Jewish World Review Feb. 22, 2001 / 29 Shevat 5761
AARP's agenda at odds with Bush
OFTEN rated Washington's most powerful lobby, the AARP
assembled its official 2001 policy agenda last week - and its
main points are bad news for President Bush.
The AARP, formerly known as the American Association of
Retired Persons, doesn't make campaign contributions, doesn't
endorse candidates and rarely plays hardball. But it is definitely
putting its muscle behind priorities that preclude Bush's $1.6
trillion tax cut.
On other major issues, the group will resist any Social Security
reform that reduces guaranteed benefits and Medicare reforms
that force seniors into managed care. Moreover, AARP is
staunchly backing Sen. John McCain's (R-Ariz.) push for
campaign finance reform.
Nothing in the group's new four-inch-thick agenda book
breathes a word of hostility toward Bush or his legislative
agenda. In fact, the AARP is rigorously non-partisan. It lays
down "principles," not hard positions. And its lobbyists always
"work with" people with whom they have differences.
However, with 34.5 million members who theoretically could be
mobilized in a crunch, the AARP usually gets heeded by
Congress on its issues.
It is also in the process of retooling itself - the name change is
part of it - to expand its influence. The organization wants to
be the voice not only for 35 million "seniors" over 65 but for the
78 million-strong baby-boom generation that is gradually turning
In major magazines and on television, the group is "rebranding"
itself with ads featuring vigorous-looking 50-plus business
owners, environmentalists, educators and rock climbers rather
than "retired persons."
The organization just launched a glossy new magazine, My
Generation, sent free to those ages 50 to 55. Its redesigned
standby, Modern Maturity, goes to members over 55.
The remaking of the AARP is a project initiated by the group's
13-year executive director, Horace Deets, who is retiring next
January. A nationwide search is under way for his successor.
One internal candidate is Bill Novelli, who sold his powerhouse
public relations firm, Porter Novelli, in 1990 to start a second
career in public service, working first at CARE and then leading
the Campaign for Tobacco Free Kids.
Novelli has been in charge of the AARP's advocacy and public
affairs activities for 13 months and envisions the group
becoming "the No. 1 organization in the country working for
social change," including better education, upgraded standards
for long-term care facilities, and tax credits for long-term care
As part of Deets' reorganization, the AARP is establishing offices
in all 50 states, up from 22, to lobby legislatures and stay in
touch with local groups.
Only 10 percent of the AARP's $450 million budget is spent on
lobbying and advocacy - still a huge amount. The rest goes to
volunteer and service work.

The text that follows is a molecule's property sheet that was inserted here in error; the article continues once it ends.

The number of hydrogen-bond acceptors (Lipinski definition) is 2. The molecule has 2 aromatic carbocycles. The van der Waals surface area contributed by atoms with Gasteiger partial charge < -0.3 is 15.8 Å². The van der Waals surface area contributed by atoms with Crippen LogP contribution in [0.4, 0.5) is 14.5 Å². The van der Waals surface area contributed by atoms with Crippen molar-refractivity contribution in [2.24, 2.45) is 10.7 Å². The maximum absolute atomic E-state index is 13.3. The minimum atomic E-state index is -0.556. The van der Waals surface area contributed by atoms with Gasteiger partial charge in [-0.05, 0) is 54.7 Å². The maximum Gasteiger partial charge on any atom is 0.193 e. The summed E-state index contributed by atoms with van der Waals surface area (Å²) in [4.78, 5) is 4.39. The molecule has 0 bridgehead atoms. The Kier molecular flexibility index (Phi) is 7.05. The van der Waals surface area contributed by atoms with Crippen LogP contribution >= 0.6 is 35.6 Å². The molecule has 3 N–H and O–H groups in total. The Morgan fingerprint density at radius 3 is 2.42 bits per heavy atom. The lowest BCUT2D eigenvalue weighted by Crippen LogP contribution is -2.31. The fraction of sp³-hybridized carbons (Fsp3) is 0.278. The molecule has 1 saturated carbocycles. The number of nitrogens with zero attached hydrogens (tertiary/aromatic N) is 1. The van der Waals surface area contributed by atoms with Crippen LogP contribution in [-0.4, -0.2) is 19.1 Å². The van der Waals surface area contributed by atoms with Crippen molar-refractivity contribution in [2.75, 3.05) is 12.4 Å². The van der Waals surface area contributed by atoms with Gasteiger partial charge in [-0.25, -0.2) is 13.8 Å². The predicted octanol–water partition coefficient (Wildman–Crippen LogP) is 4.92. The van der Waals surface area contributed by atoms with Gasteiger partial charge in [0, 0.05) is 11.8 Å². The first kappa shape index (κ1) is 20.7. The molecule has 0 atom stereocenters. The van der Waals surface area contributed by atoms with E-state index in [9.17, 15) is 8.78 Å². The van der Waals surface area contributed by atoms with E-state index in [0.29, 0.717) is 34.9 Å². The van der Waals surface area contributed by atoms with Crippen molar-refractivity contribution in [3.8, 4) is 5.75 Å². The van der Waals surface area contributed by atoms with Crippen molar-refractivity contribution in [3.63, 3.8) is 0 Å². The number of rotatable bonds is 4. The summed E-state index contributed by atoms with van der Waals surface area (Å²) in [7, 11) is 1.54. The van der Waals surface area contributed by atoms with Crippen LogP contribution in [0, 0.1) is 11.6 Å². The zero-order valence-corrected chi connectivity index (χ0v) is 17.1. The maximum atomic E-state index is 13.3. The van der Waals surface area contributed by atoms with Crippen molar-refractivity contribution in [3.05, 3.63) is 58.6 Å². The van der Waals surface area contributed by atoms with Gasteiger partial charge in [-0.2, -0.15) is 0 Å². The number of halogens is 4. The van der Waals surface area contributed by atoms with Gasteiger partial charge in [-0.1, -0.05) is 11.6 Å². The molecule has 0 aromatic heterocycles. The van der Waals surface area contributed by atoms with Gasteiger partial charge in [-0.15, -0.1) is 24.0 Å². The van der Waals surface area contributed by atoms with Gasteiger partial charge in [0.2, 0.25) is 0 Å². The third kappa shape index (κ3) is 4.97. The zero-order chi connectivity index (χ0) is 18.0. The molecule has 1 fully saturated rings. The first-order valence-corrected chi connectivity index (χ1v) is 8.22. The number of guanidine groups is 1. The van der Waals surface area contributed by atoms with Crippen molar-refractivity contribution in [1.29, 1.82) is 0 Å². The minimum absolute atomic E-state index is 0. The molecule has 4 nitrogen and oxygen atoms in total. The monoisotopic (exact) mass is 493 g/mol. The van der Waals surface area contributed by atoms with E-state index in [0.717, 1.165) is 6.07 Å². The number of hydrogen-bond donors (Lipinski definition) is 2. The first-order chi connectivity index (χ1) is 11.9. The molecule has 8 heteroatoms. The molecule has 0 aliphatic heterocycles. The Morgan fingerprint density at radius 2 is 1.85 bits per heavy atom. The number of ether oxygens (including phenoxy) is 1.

For four years running, the AARP has headed Fortune magazine's
list of the most powerful lobbies in Washington, beating out
such groups as the National Rifle Association, the National
Federation of Independent Business, the American Israel Public
Affairs Committee, the AFL-CIO and the Association of Trial
Lawyers of America.
The AARP's clout-wielding reputation is partly based on a
mistaken legend. In 1988 the organization backed so-called
"catastrophic" prescription drug coverage for seniors, which
But well-off seniors and those with pre-existing drug coverage
raged against the mandatory program for its increased
premiums, famously banging on the car of then-Ways and
Means Chairman Dan Rostenkowski (D-Ill.), chief sponsor of the
The AARP's board and Washington office urged that the program
be kept alive, but Congress got scared and repealed it in 1989
under massive pressure from rank-and-file seniors, many of
them AARP members.
That was evidence of the power of the membership, though,
and AARP lobbyists bring it silently to bear when they visit
Members to talk about their issues.
Last week the AARP's board decided that the group's "principles"
this year would include "balanced" use of the federal budget
surplus, with enough money available for a Medicare prescription
drug benefit, expanded health insurance for children and new
education spending as to preclude Bush's $1.6 trillion tax cut.
Moreover, the group wants tax cuts to be targeted - reducing
(though not eliminating) the inheritance tax, providing a credit
for caregivers and expanding IRAs - rather than across the
board, as Bush proposes.
The AARP will support Bush's idea of a Social Security
commission - but oppose the kind of partial privatization
proposals he backed in the campaign, "carve outs," which called
for a reduction of guaranteed benefits. The AARP favors a new
voluntary savings plan being added to Social Security.
It's not clear where Bush will end up on Medicare, but the AARP
prefers a much more costly drug benefit than Bush seemed to
favor in the campaign and wants to keep traditional
fee-for-service Medicare, not push seniors into HMOs.
The AARP has a genteel atmosphere about it that fits right in
with Bush's less confrontational Washington. But their
differences leave them with a lot of "working with" to
JWR contributor Morton Kondracke is executive editor of Roll Call, the newspaper of Capitol Hill. Send your comments by clicking here.
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